The ultimate test’s always your own serenity – Robert Pirsig
I came across spider diagrams several years ago when doing consulting work.
That has always seemed like an odd description. They are web-like, I suppose, but they also create ugly images that don’t seem to really convey much that is useful.
You score better on some spokes than others. So what?
Then, when reading a book on neuro-linguistic programming, I saw the same diagram referred to as a wheel.
Now that made more sense. If you’re doing well on all counts then you have a circle. A wheel. Life rolls along nicely. But if you’re not scoring well on some of the axes you end up with a misshapen wheel that will bump and rattle along the road.
The wheel tells us that there are things that are equally important. There isn’t much point doing well at work if your family falls apart because they don’t see you enough. You could have lots of fun going out every night with friends but end up sick.
Still, you probably don’t need a diagram to tell you that. If you’re not doing well at the important things in life you probably already know that.
Perhaps you’re even choosing to focus on the things that are important to you, at the expense of the other things.
You can, after all, get to them later.
Or… can you?
There is a painted stone in front of me, on my desk. The colour has been splashed on, organic and natural and perfect.
It’s paint on a stone, green and pink and yellow, with a dash of black and a streak of blue, done unselfconsciously by a child.
The fact is the only thing that matters is what you are doing right now.
The only test of whether you are doing things right or doing the right things is how you feel.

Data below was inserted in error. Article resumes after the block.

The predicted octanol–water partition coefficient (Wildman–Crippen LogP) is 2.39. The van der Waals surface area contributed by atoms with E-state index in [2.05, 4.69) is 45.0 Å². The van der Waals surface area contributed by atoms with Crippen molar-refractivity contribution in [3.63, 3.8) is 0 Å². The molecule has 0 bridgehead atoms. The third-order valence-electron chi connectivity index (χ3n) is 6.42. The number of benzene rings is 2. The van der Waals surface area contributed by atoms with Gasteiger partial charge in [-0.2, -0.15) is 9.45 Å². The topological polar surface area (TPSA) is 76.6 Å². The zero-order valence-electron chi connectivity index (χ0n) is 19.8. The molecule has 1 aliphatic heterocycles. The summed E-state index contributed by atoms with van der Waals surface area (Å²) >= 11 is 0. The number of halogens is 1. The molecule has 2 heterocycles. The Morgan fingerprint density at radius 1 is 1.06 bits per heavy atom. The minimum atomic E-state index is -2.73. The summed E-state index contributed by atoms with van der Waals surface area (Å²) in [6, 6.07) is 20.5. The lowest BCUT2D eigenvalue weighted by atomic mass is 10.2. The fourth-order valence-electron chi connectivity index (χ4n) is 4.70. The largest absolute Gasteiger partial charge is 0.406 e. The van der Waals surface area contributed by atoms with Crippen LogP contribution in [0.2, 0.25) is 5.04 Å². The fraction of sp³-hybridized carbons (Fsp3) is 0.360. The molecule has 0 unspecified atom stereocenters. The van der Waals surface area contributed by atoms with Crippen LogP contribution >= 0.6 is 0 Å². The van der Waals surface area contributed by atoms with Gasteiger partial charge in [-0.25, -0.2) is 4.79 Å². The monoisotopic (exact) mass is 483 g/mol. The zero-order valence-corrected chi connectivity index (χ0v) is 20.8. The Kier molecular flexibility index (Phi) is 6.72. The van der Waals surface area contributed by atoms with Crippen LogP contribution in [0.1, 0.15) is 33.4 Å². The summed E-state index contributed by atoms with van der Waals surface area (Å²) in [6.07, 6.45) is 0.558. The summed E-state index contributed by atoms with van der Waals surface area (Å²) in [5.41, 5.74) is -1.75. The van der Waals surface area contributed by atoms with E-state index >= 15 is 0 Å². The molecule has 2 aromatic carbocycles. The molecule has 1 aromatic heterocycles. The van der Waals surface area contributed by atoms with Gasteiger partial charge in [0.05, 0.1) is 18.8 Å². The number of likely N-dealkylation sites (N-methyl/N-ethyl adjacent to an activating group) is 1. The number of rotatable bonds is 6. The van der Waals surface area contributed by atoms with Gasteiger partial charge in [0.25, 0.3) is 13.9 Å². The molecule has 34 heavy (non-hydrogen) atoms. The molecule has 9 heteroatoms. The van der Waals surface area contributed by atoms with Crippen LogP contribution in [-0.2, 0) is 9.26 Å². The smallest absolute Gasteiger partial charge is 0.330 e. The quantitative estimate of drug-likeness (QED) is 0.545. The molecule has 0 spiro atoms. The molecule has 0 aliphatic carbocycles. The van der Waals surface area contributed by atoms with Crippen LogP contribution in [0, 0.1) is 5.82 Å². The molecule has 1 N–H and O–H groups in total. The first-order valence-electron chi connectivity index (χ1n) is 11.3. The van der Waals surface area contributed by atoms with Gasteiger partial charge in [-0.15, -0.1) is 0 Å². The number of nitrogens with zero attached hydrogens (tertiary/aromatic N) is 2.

Are you at peace? Or not?
The wheel that I’ve drawn is not a good wheel. It’s a blotch of dark pink on a backdrop of light pink. Because I’m not trying to draw a wheel. Because you and I already know that the wheel is not the point.
The point is whether you have peace of mind.
Robert Pirsig, in Zen and the Art of Motorcycle Maintenance writes about this state of mind.
People who are immersed in their work do it unselfconsciously like a child painting a stone.
They do it, not until closing time or until someone says they are done, but until they are done. Until they are satisfied with what they have done.
Pirsig writes: “Peace of mind produces right values, right values produce right thoughts. Right thoughts produce right actions and right actions produce work which will be a material reflection for others to see of the serenity at the center of it all.”
That is how you produce something that lasts, whether it is your work, family, health, relationships or having fun.
Sounds simple, but it’s not easy.
That’s what people across the ages have tried to achieve.
And we should also remember the words of Ram Dass who said “If you think you are enlightened, go and spend a week with your family.”
But what we can do is try.